In the Cool of the Day

Genesis 3:8 says ‘And they heard the voice of Jehovah God walking in the garden in the cool of the day’.  That implies a relationship.  Makes you think of other times when God came in the cool of the day and walked with them, talked with them, visited.  But not this time.  This time they hid themselves from Him because they had disobeyed.  They had sinned.   And with the sin came death, physical and spiritual.  Life would no longer be a walk in the garden.  Life would be hard.

We think of God’s anger kindled against them, of Him lashing out, commanding a curse on the ground, on their lives.  But I think there’s another way to look at it.  What if we thought of the curse and death as an unavoidable result of sin, a consequence of their actions?  (I know you might be a able to quote chapter and verse that will say otherwise but sometimes it helps to take another look, from a different perspective.)

So we can think of God venting His wrath, hurling lightning bolts, chasing them out of the garden with a fiery sword.  Or we could think instead of the anguish He must have felt.  His creation corrupted and damaged, separated from Him.  No more walking with them in the garden in the cool of the day.

We hear people talk about the Old Testament God and the New Testament God.  A God of wrath and a God of grace.  The Old Testament God a God of famine and pestilence, of war, of genocide.  But I see it differently.  I see a God who is trying desperately to preserve His creation.  He sets aside a people who are willing to follow.  He protects and guides.  He saves them from famine.  He brings them out of bondage.  He gives them a land.  He is even willing to wipe entire nations to preserve them, to protect them, to hedge them about.

But yet they drift.  They wander.  They chase after other gods.  He sends prophets.  He sends leaders.  He even allows them to be defeated and taken into captivity in order to teach them.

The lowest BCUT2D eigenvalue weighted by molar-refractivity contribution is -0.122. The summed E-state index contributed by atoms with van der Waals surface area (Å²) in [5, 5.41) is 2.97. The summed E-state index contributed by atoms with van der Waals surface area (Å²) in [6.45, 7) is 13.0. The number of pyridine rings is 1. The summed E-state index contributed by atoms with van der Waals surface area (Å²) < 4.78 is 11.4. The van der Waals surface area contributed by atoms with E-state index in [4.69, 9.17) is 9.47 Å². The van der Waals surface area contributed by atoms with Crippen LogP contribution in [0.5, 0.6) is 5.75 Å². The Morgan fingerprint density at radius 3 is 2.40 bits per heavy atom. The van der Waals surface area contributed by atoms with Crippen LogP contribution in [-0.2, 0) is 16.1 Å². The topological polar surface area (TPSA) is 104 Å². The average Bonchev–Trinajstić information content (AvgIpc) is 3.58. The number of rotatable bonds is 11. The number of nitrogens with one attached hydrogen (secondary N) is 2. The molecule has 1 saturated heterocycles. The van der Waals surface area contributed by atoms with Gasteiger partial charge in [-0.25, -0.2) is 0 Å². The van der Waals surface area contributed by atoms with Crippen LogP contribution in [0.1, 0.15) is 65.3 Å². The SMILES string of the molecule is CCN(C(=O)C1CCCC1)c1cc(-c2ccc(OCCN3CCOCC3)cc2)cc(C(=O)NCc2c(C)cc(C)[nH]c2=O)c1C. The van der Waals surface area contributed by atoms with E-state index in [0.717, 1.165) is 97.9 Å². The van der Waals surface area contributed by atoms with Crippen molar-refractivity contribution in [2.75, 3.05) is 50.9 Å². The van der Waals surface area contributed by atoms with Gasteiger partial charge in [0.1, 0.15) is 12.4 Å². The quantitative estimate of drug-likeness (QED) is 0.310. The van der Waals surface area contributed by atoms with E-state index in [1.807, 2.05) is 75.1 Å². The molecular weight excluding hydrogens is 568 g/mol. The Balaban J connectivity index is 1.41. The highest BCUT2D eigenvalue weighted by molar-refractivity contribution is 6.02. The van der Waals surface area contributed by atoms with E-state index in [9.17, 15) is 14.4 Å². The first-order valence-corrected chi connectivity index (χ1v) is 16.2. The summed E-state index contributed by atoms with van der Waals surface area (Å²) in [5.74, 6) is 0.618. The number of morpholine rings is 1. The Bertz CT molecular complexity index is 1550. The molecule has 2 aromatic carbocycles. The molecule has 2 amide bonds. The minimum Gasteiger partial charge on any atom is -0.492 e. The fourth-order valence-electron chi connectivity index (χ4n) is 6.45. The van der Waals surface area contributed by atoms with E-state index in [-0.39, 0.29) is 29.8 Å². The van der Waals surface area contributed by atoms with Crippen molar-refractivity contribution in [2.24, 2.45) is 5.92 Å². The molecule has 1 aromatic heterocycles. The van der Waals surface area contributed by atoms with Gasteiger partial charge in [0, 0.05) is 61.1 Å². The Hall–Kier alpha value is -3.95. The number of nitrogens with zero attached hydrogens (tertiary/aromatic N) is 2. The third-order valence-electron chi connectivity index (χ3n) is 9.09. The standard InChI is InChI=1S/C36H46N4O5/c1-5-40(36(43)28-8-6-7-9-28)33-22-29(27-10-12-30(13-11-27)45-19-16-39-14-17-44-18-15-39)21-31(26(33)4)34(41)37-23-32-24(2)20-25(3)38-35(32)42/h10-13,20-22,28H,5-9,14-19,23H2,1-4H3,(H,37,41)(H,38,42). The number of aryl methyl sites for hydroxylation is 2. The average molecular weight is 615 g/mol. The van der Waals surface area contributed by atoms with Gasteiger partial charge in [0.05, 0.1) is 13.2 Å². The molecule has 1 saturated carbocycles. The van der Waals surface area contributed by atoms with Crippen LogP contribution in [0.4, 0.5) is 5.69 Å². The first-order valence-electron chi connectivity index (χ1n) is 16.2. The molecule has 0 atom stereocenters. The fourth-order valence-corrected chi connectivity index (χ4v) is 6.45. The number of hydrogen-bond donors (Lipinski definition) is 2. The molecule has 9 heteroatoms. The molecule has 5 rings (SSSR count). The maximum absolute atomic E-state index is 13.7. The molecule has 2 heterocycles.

He knew all along it would take more.  He knew it would take a Sacrifice, a greater Sacrifice than any of us could understand.  And That’s what He did.  Because He wants a people who will walk with Him in the garden in the cool of the day.

In our search for significance, for meaning to our lives, we imagine that when we get to heaven there will be things for us to do, that we are being prepared for some greater mission.  But maybe not.  Maybe our eternity in heaven will be nothing more than walking with Him in the garden in the cool of the day.

And that will be enough.


About Angus Lewis

My wife and I lived our whole lives in Arkansas until ten years ago. We moved to the Kansas City area in 2011 (a job change). That was the reason for the 'From a Far Country' title. Our children and grandchildren were in Arkansas. Six months ago we sold our house and bought one in Sherwood, Arkansas and my wife moved back down here. Two weeks ago I retired and moved back too. (I'm probably going to try to find something part time to keep me out of trouble.) So maybe the 'From a Far Country' title is not so much of a fit anymore. But I think I'll stick with it. I'm still not home. Not yet. The Bible says we are all strangers and pilgrims here. Our real home is with God and some day we'll be there. We'll be home.
This entry was posted in Blogging, Christianity, Writing and tagged . Bookmark the permalink.

3 Responses to In the Cool of the Day

  1. One of the saddest moments in the Bible is when Adam and Eve are hiding from God, and when God says “Where are you?”

    I know that He asks the same of me…Where are you?

    Oh, how I wish I had the answer!

  2. Pingback: Thank you George Foreman « Did Jesus have a Facebook Page?

Leave a Reply

Fill in your details below or click an icon to log in: Logo

You are commenting using your account. Log Out / Change )

Twitter picture

You are commenting using your Twitter account. Log Out / Change )

Facebook photo

You are commenting using your Facebook account. Log Out / Change )

Google+ photo

You are commenting using your Google+ account. Log Out / Change )

Connecting to %s